The major sins require a conscious repentance to guarantee forgiveness according to most Sunni scholars, but even then we find that “evil” is what generates in people that alertness and desire for repentance and reform. Without repentance, indulgence in sin continues to desensitize its doer and blind them from seeing anything but their next moment of prohibited pleasure. Just before they finish spiritually strangling themselves with these sins, and just before their faith bleeds its last drops, God rescues them from accelerating any further down that slippery slope to their doom. This rescue comes in the form of a Divine reprimand and sometimes arrives just before their lives expire in heedlessness, by afflicting them or those near them. Allah says, “And we will surely let them taste the nearer punishment short of the greater punishment that perhaps they will repent” [32:21]. On the individual level, consider a person dying a slow and painful death from a terminal illness; most would judge this at face value as utterly tragic. However, hidden in the crevices could be God’s greatest gift to that person: the gift of desperation. The medicines failing his body, and the loved ones streaming tears at his bedside, finally might bring forth a humility and brokenness in his spirit that qualifies him for salvation. As the Prophet ﷺ said, “No one will enter Paradise in whose heart is a speck’s weight of arrogance.”36 In the concluding moments of his stay on earth, God insisted that he discover what he would never have voluntarily looked for without this illness. It is widely quoted that the legendary boxer, Muhammad Ali (may Allah bestow mercy on him), would say regarding his struggles with his final illness, “God gave me Parkinson’s syndrome to show me I’m not ‘The Greatest,’ He is.” He understood that he might have remained oblivious if God had not purified him of his years of haughtiness through this disease. To Ali, tasting powerlessness was more priceless than his boxing legacy, his monetary gains, and his struggle against unjust warfare—for he understood that all this would soon crumble along with his bones at life’s end. As for Parkinson’s, he saw it as the ultimate blessing in disguise, that might just grant him God’s Love and Company forever. In that vein do we understand the Prophet’s ﷺ statement, “When Allah loves a people He tries them.”37
Lastly, sacrificing a part to preserve the whole—when necessary—is something all prudent people find to be reasonable. The Qur’an tells us that God at times does this as well: “So the people that committed wrong were eliminated. And praise to Allah, Lord of the worlds” [6:45]. The reason for celebrating God’s praises here is evident; by eradicating humanity’s most wicked sectors (those who openly rebelled against His prophets and messengers), their cancer does not spread to infect the rest of humanity, and consequently bar them from the mercy and forgiveness He loves to extend.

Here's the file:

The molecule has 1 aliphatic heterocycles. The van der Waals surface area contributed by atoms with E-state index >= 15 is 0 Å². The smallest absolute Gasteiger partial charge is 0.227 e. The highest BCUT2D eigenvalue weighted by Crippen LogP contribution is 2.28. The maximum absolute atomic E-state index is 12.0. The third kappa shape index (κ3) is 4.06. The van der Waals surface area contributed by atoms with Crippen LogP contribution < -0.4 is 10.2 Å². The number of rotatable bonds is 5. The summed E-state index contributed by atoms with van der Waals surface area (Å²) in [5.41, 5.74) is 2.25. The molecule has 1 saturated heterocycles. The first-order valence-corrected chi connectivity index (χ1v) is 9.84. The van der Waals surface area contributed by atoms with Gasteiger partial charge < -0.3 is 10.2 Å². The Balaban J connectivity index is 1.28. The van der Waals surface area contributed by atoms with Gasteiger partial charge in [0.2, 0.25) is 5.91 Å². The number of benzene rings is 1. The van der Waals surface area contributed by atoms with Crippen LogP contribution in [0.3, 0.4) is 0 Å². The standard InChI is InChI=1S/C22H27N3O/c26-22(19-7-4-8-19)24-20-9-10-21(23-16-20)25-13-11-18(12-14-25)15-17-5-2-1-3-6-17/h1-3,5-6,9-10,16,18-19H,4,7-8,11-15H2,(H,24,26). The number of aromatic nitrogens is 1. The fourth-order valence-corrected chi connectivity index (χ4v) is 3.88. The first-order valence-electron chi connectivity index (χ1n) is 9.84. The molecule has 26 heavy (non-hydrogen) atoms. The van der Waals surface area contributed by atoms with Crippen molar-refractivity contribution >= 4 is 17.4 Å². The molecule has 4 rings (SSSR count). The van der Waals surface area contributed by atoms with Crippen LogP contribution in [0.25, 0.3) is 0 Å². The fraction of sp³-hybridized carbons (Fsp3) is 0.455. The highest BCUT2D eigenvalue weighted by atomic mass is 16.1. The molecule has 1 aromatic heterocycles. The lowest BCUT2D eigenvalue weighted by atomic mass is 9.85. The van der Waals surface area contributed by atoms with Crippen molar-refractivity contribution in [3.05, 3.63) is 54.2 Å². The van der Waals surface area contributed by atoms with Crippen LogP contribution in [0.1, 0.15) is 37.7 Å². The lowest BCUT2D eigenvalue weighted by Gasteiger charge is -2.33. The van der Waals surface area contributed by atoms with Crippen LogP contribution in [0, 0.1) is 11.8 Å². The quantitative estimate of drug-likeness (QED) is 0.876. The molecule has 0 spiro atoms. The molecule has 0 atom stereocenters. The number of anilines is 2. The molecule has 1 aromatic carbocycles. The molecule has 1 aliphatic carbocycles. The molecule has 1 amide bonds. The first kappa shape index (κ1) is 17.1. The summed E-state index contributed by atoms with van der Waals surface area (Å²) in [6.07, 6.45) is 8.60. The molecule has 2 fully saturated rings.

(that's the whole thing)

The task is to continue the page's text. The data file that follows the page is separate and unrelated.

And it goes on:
Evil Brings Good to Life
Had Allah not repelled a group of people by the might of another, corruption would have dominated the earth, but Allah is Gracious to all. [2:251]
Good and evil are two sides of the same coin, an inseparable cosmic pair that need each other to exist. Valor cannot exist without peril, forgiveness cannot exist without offense, and perseverance cannot exist without obstacle. The delight of satiety is only known to those bitten by hunger, and feeling quenched is only savored by those who experience thirst. There must be some manifestations of evil in order to attain the virtue of conquering them. As Hubert S. Box writes in The Problem of Evil, “Only with the possibility of failure do we deserve the reward for triumph.”38 Hence, there must be some imperfection to humans, and to their world, to serve as a spark for the flames of good we are meant to kindle around us. God deemed that there must be sickness, so that we would pursue and enjoy health, and that there must be failure, so that we would be interested in accomplishment. We will savor nothing of our lives on this earth unless we also taste its bitterness on our tongues, and feel its regrets streaming down our cheeks.
Explaining how pain is the container in which pleasure is delivered, Ibn al-Qayyim says,
His Wisdom (the Glorified) determined that happiness, pleasure, and comfort are not reached except by the bridge of difficulty and fatigue, and that they are not accessed except through the gates of hardship, patience, and enduring difficulties. For that reason, He surrounded Paradise with hardships and Hellfire with temptations. For that reason, He expelled His chosen one, Adam ﷺ, from Paradise despite having created it for him; His wisdom necessitated that he not enter it permanently except after difficulty and hardship. Therefore, He did not remove him from it, except to readmit him to it a more perfect admission. Only God knows the disparity between the first entrance and the second. What great disparity exists between the Messenger of Allah’s ﷺ entering Mecca under the protection of al-Muṭ‘im b. ‘Adi and his entering it on the Day of Conquest. What great disparity exists between the pleasure and comfort of the believers in Paradise after enduring what preceded it, and their pleasure had they been created inside it. What great disparity exists between the joy of someone He relieved after affliction, and enriched after poverty, and guided after being astray, and collected his heart after its dispersal, and the joy of someone who did not taste those bitter pains. His Divine wisdom predetermined that hardships are the cause of pleasure and goodness, as the Most High said, ‘Fighting has been enjoined upon you while it is hateful to you. But perhaps you hate a thing and it is good for you; and perhaps you love a thing and it is bad for you. And Allah Knows, while you know not’ [2:216].39